email   Email Us: phone   Call Us: +1 (914) 407-6109   57 West 57th Street, 3rd floor, New York - NY 10019, USA

Lupine Publishers Group

Lupine Publishers

  Submit Manuscript

ISSN: 2641-1644

Open Access Journal of Reproductive System and Sexual Disorders

Retrospective studyOpen Access

Role of Hysteroscopy (HSY) in the Management of Abnormal Uterine Bleeding (AUB) in women with an Intact Hymen Volume 2 - Issue 2

Aisha M Elbareg*

  • Department of Obstetrics & Gynecology, Libya

Received: January 04, 2019;   Published: January 11, 2019

Corresponding author: Aisha M Elbareg, Head of the Hysteroscopy Unit, Al-Amal Hospital for Obs & Gyn, Infertility treatments and Genetic Research, Faculty of Medicine, Libya

DOI: 10.32474/OAJRSD.2019.02.000132

Abstract PDF


Background & Objectives: Virginity, is considered as a sign of sexual purity in many societies, and damage to the hymen carries with its serious social implications for patients. Based on these issues & because of (HSY) being the only technique that provides direct visualization of uterine cavity, our aim of this study was to assess its role in diagnosis & treatment of uterine pathology causing (AUB) in 17 unmarried patients with an intact hymen.

Materials & Methods: Medical records of these patients for whom HSY were performed during a period of one year, at AL-Amal hospital, were studied retrospectively. All underwent diagnostic HSY & operative (when necessary). Outcomes: treatment success (neither hymen nor cervix were injured), menstrual flow reduction, need of second operation, patient satisfaction & complications. Treatment was considered as a failure if hymen or cervix was injured or with repeated attacks of AUB.

Results: All went smoothly, neither hymen nor cervix were injured, no uterine perforations were encountered. Mean follow-up period was 3 months. All patients but one (treatment failure, with repeated attacks of AUB) were satisfied and showed menstrual improvement.

Conclusions: HSY, a minimally invasive procedure, found to be reliable, safe and effective in the management of women with intact hymen and with AUB, by avoiding trauma to the hymen and cervix, reducing monthly blood loss significantly and with a high satisfaction rate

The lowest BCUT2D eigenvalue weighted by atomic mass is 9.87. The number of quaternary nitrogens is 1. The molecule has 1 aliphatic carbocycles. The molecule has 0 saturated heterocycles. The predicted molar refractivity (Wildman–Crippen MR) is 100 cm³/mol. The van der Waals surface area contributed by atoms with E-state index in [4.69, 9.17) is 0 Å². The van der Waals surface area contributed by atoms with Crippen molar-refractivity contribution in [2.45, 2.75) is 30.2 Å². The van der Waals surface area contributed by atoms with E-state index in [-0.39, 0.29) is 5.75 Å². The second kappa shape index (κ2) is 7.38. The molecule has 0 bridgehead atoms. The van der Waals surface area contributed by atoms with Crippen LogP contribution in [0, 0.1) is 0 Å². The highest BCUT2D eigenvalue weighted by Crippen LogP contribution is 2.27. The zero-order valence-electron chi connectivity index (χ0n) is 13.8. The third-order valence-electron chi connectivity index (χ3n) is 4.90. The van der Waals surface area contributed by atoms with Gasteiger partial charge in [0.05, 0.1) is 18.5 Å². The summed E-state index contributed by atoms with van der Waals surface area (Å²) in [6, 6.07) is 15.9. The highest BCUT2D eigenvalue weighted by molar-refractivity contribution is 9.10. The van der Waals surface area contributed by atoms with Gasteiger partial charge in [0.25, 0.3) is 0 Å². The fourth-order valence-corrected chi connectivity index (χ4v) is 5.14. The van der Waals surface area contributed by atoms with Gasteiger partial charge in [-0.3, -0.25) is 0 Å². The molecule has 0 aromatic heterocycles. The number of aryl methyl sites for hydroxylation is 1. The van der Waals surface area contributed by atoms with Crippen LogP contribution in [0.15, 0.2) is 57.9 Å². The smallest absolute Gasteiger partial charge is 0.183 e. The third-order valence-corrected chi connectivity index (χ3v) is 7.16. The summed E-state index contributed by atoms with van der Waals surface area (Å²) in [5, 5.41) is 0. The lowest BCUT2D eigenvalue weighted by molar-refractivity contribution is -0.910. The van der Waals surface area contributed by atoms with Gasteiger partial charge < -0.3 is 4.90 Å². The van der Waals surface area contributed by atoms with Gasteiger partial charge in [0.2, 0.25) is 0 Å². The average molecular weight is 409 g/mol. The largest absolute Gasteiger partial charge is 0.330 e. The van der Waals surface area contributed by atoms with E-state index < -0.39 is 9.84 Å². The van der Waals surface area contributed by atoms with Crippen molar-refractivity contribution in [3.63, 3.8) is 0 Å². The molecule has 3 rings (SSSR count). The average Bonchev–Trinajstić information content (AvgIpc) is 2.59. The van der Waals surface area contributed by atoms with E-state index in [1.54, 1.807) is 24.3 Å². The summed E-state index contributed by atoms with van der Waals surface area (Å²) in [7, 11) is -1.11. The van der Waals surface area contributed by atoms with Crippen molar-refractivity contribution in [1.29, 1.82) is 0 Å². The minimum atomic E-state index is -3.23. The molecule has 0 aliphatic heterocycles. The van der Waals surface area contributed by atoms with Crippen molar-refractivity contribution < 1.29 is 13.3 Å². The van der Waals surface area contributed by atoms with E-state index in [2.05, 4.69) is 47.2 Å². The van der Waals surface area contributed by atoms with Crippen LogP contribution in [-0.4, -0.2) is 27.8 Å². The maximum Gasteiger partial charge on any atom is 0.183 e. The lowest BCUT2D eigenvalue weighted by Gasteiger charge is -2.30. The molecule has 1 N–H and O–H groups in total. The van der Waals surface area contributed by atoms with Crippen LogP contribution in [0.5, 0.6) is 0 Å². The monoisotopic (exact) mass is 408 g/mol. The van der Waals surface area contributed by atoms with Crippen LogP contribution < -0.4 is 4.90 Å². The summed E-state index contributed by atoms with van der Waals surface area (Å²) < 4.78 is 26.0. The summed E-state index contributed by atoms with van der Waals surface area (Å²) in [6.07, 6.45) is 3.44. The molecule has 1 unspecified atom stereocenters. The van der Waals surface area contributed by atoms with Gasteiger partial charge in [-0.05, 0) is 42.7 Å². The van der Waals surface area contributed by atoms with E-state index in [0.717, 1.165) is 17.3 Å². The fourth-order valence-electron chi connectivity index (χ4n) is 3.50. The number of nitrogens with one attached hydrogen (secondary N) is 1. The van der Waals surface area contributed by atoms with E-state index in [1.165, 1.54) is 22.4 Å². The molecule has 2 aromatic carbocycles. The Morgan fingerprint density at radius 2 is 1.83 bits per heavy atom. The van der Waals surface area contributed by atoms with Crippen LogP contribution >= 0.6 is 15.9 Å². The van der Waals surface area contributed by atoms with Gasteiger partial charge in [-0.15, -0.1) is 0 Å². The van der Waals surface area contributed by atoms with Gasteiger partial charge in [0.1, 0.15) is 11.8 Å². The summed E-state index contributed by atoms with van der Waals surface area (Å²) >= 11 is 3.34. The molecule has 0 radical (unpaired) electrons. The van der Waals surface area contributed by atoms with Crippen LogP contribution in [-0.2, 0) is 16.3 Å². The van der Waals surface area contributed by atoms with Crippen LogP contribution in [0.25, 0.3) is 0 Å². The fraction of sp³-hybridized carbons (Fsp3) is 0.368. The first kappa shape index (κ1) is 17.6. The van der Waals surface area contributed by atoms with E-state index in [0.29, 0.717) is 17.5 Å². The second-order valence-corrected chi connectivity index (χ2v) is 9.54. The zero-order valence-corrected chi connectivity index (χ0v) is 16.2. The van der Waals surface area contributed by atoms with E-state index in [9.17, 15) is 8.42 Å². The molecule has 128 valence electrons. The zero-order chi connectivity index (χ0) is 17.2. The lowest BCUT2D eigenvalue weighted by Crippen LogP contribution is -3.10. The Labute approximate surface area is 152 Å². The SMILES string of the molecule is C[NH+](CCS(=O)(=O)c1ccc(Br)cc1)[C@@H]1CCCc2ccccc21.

Keywords: Hysteroscopy; Intact Hymen; Uterine Pathology; Abnormal Uterine Bleeding


Abnormal uterine bleeding (AUB) is one of the most common presenting complaints encountered by gynaecologists where it accounts for up to 20% of visits to the gynecology clinics [1]. It has been shown that 79% of women with AUB might not have identifiable source of such bleeding (polyps, myomas, hyperplasia, or carcinoma) and subsequently leave the clinician with a “diagnosis of exclusion” of dysfunctional or anovulatory uterine bleeding (DUB) [2]. As hysteroscopy is generally acknowledged to be the ‘gold standard’ technique for investigating the uterine cavity for endometrial abnormalities and focal lesions [3-7], the majority of women with AUB ultimately undergo diagnostic hysteroscopy with endometrial sampling as part of their assessment, particularly if symptoms persist or pelvic imaging shows a uterine abnormality. Traditionally, hysteroscopy involves the use of a speculum and a tenaculum to visualize and hold the cervix while the hysteroscope is inserted into the uterine cavity. Although the possibility of hymen preservation is high, virgins are highly resistant to this procedure [8]. This may be due to a belief that the procedure causes disruption of virginity and worries associated with their future partners. Recent technical advances, such as the introduction of smalldiameter rigid and flexible hysteroscopes, have made it possible to perform hysteroscopy in virgin women. Moreover, a new approach to diagnostic hysteroscopy has been developed which called vaginoscopy or ‘no-touch’ approach, in which hysteroscopy is performed without instrumenting the vagina. Use of vaginoscopy allows for clear visualization of the vagina and cervix (the cervix being identified visually by hydrodistension of vagina) without distorting hymenal anatomy, as well as diagnosis and removal of a foreign body and evaluation of mucosal damage caused. Several studies have shown that this approach is effective and reduces women’s discomfort [9-14]. Our aim in this study was to assess the role and safety of hysteroscopy in the diagnosis and treatment of uterine pathology causing AUB in 17 unmarried patients with an intact hymen.